Management

 

Statistically, stretching is believed to give the best long-term results at home.

Calf and arch stretch

  1. Sit on the bed with straight legs.
  2. Take a folded towel (or a strap or belt)
  3. Hold the ends with both hands.
  4. Place the balls of your feet in the middle of the towel and pull back the towel/belt flexing the foot (place the towel over the ball of the foot).
  5. Hold this for 30 seconds with a rest interval of 30 seconds and repeat this 3 times. Or hold until tension passes.
Plantar Fasciitis - foot stretch mother trucker yoga blog

Seated Forward Bend with Strap to Stretch Arches, Calves, and Hamstrings

Downward Facing Dog

  1. Start down on all fours.
  2. Take a deep breath in and lift your knees.
  3. Without walking your hands back, press up through your arms and shoulders.
  4. Exhale and draw your belly in and lift your hips high.
  5. Let your heels sink towards the ground and “walk the dog” by alternating lifting and lowering each heel and bending the opposite knee. 
  6. If you are feeling tight, bend the knees (the goal is not to have straight legs, but to feel a stretch).
  7. NOTE: Try Half Downward Dog on the step of your truck. Does your truck step need an upgrade? In need of more grip? >Shop NOW<
Plantar Fasciitis Half downward dog mother trucker yoga blog

Half Down Dog on Truck Step

Plantar Fasciitis Downward Facing Dog Mother Trucker Yoga Blog

Downward Facing Dog

Roll the arch on our Massage Roller Stick

  1. Keep a ball or our massage roller stick by your bedside.
  2. Roll your foot on the ball three times for 1 minute with 30 seconds of the rest interval.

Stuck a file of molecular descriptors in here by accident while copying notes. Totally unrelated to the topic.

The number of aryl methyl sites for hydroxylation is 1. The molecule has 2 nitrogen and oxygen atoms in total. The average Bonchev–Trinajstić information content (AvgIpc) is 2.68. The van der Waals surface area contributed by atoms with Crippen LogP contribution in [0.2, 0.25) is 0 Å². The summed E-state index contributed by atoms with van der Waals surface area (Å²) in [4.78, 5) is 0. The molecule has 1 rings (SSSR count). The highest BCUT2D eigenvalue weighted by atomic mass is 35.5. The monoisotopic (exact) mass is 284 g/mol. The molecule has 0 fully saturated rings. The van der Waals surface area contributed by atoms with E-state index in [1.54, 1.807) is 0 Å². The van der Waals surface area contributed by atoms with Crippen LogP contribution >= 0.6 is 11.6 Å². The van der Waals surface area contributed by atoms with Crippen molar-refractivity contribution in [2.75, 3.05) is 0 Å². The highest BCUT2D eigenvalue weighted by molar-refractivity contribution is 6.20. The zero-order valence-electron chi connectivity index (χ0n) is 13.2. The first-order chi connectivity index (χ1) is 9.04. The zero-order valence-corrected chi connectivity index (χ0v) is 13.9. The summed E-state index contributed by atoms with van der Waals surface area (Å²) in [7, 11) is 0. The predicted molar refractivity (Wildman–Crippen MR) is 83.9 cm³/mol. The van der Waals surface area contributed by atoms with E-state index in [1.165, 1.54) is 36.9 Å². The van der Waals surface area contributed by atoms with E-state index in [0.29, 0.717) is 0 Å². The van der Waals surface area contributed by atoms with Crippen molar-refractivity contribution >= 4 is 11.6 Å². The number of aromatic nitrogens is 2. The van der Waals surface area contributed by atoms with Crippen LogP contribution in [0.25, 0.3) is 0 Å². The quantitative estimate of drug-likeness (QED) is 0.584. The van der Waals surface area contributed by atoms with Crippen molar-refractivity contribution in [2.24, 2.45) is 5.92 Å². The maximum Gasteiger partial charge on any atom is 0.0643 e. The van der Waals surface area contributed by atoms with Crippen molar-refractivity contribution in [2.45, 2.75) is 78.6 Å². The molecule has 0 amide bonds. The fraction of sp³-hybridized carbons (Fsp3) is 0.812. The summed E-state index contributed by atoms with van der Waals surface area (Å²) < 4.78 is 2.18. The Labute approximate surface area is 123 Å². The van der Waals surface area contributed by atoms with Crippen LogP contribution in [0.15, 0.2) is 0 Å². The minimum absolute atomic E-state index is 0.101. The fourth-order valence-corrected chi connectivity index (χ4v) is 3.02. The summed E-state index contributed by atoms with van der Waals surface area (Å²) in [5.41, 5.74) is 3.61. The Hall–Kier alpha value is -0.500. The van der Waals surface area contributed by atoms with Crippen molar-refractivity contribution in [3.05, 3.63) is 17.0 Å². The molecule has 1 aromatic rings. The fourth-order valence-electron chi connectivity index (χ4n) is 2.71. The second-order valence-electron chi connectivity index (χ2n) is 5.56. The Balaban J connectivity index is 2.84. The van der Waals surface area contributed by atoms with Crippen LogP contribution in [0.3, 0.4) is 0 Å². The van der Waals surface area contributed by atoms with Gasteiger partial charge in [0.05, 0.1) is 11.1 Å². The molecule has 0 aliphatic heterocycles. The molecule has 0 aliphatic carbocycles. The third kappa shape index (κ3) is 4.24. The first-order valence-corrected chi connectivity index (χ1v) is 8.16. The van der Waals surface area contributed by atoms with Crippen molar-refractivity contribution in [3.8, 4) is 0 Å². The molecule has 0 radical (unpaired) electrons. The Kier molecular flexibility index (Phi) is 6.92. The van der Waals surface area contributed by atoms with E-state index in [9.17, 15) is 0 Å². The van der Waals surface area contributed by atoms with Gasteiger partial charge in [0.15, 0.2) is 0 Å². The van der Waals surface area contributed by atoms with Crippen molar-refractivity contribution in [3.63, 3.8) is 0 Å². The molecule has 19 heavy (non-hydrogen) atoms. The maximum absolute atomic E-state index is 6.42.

3. Do this exercise after waking up and before going to bed.
  4. NOTE: Your feet may feel tender due to wearing shoes too frequently and not stimulating the muscles in the feet often enough.

mother trucker yoga massage roller feet

Manual Stretch

Before taking your first step out of bed, stretch and massage your feet manually with the help of your fingers.

 

Treatment

  • NSAIDs
  • Stretching
  • Formal physical therapy
  • Night splints
  • Custom orthotics
  • Corticosteroid injections
  • Platelet-rich plasma injections
  • Botulinum toxin injections
  • Fasciotomy
  • Topical Pain Relief Cream – STIFF Mother Trucker

Stiff Mother Trucker Pain Relief Cream in Hand

 

Thank you to BUD & TONY’S TRUCK PARTS for being the sponsor of this blog.

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Travelers With Chronic Back Pain?

Can Yoga Help For Travelers With Chronic Back Pain?

Dealing with chronic pain and living on the road is not easy. Beyond struggling with fatigue and being away from family, many travelers and drivers have a hard time finding time for exercise.

But sitting long hours without doing counteractive activities puts a lot of strain on your body – particularly the back. Consequently, many travelers and truck drivers develop chronic back pain. 

One of the most effective ways to find relief from chronic back pain is yoga. Yoga is suitable for all levels, easy to do anywhere, and relaxes your body and mind. 

If you do not have a yoga mat, you can still practice yoga while you are traveling. There are dozens of stretches and poses you can do right from your truck or car’s seat. 

 

Signs And Causes Of Chronic Back Pain 

Nearly every person on earth will experience back pain at least once in their lives. But for those who sit long hours, the pain soon develops into a chronic condition. 

 

Here are some common symptoms of chronic back pain:

– A continuous dull ache

– Pain that moves down to the hips and legs

– Limited mobility

– Pain that gets worse with sitting

– Pain that decreases when moving or changing positions

– Pain that persists for more than three months

Although most people with chronic back pain have similar symptoms, the causes can significantly differ.

 

What causes back pain?

There are many causes of chronic back pain. The cause can impact what you should and shouldn’t do in your yoga practice. 

Here are the most common causes of chronic back pain:

 

Muscle Strains And Imbalances

Frequent travelers can experience a strain due to prolonged pressure to their lower back while sitting. When one muscle is strained, the others take over, which creates a muscle imbalance that further aggravates back pain.